Eager to show that it is part of the future, IBM shares some of its perspective on how cloud computing continues to evolve.
At a time when enterprises are scrambling to navigate the path to digital transformation, venerable IBM is out to make a case for its role in this process. Earlier this month, the company announced it was putting its cloud prowess to work for motorcycle maker Harley-Davidson and commercial bank Banco Santander to further their transformation plans.
There have been questions raised about how IBM fits in a world that continues to move further and further into the cloud. The pending acquisition of open source software producer Red Hat is expected to be part of IBM’s next era but not the only strategy in the works. Jim Comfort, general manager for IBM Hybrid Cloud, spoke with InformationWeek about how his company aims to change perspectives as it helps enterprises take advantage of the cloud.
Where is IBM growth coming from with its cloud offerings?
“The market around cloud transformation is really matured. IBM’s role in the market has helped enterprises transform. Enterprise focus in general is on a theme around digital transformation and modernization of their business, for which cloud and their associated technologies are key enablers. Clients have to go through a phase of first seeing the cloud as magic, where everything just occurs, to phase two where they believe they just have to try harder. Then they realize you must have a business plan and an enterprise strategy framed in topline revenue and margin improvement that informs the decisions that you make. That allows you to avoid getting trapped in the religious wars of technology, which never end.”
What do say to enterprises that are struggling to find their way with transformation?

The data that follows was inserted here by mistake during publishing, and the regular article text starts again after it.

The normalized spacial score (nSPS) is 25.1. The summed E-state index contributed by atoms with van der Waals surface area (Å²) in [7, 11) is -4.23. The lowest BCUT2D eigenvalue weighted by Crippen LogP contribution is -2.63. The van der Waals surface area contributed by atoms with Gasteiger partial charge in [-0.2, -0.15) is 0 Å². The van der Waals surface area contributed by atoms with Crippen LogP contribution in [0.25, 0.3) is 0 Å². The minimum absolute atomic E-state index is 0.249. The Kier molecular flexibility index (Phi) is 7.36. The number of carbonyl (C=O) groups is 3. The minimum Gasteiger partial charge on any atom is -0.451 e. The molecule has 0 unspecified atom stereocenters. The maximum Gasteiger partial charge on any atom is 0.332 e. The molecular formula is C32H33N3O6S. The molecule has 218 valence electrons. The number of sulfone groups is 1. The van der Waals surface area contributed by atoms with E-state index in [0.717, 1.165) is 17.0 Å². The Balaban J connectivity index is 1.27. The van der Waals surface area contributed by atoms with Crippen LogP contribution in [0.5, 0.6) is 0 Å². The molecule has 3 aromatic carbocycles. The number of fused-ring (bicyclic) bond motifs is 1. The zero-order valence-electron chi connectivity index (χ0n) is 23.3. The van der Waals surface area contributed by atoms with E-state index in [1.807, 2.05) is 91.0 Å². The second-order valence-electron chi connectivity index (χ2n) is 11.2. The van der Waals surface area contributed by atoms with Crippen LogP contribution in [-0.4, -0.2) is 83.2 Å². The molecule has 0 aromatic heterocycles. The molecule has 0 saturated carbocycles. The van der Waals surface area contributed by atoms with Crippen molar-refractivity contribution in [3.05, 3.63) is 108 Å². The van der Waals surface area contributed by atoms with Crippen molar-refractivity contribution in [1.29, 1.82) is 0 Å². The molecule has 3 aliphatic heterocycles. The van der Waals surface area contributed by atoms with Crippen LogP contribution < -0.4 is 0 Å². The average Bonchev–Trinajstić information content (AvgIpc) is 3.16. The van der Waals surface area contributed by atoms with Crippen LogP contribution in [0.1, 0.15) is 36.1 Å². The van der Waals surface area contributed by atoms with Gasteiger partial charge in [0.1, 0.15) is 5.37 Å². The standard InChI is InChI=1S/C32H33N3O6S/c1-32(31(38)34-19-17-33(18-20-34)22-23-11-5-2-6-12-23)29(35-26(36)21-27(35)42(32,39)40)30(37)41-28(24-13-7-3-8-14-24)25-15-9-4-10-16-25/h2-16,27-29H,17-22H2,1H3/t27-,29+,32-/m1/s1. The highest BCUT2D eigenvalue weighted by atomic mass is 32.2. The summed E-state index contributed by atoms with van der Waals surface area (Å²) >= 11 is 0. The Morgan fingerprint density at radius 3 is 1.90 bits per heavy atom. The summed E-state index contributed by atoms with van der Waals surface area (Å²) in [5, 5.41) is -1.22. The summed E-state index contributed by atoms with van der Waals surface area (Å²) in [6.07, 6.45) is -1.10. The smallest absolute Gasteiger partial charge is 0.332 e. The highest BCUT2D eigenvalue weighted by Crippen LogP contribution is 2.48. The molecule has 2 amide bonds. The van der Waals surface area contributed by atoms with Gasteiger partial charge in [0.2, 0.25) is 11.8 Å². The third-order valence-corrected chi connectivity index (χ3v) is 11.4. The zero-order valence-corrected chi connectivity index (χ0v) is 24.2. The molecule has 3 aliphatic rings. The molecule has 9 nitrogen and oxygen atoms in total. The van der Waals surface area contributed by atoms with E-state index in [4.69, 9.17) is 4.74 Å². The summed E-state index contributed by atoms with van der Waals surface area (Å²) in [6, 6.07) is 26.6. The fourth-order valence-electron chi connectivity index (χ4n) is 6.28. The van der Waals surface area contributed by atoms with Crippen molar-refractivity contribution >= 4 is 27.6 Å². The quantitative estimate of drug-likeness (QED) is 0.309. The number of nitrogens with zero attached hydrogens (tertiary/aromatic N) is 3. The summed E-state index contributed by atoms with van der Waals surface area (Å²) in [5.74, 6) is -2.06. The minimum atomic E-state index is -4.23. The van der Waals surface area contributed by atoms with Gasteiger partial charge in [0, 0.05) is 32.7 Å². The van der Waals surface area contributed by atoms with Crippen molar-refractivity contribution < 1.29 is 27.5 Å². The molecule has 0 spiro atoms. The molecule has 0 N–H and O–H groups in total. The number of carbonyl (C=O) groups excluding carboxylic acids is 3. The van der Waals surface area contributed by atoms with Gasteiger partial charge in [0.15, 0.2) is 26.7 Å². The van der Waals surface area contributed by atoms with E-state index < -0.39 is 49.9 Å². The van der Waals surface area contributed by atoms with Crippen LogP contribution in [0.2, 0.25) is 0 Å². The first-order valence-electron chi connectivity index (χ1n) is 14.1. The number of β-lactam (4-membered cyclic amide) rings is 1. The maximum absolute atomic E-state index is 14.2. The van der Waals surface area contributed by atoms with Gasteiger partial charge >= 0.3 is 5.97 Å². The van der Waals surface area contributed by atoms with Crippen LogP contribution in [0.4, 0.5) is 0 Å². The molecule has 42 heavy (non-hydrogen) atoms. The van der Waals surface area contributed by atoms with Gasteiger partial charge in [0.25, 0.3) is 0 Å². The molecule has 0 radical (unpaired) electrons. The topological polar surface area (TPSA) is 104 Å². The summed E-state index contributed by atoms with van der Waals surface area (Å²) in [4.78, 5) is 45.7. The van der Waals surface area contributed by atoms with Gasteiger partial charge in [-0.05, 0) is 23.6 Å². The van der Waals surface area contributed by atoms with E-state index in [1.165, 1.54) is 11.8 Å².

“I have gone to many clients who have done things with cloud providers and built a technology strategy – and nothing is moving. They aren’t actually transforming the business because those strategies weren’t actually aligned with what mattered the most. There were also a lot of skill gaps.
“All of the large deals that we’ve done have had a business strategy, a recognition of the degree of the transformation, and a systemic approach to how to make it more of a business transformation than a technology exploitation.”
What sets IBM apart from other providers of services for the cloud?
“There are things we are doing differently and getting better at for clients. One is organizing ourselves more simply. IBM’s a big company and IBM Cloud has many business models: We have business consulting, technical consulting, products, and public cloud services. We’re trying to speak to that in much simpler language. Your journey with us will take you through a series of phases probably in a cyclical, recursive fashion. There will be things we have to move, migrate, and modernize. There is going to be quite a bit of building infrastructure, building new applications, building new development teams, and capabilities. As these get deployed, you will realize that is the journey. Rather than a point product sale or massive project, you will recognize the problem that needs to be solved.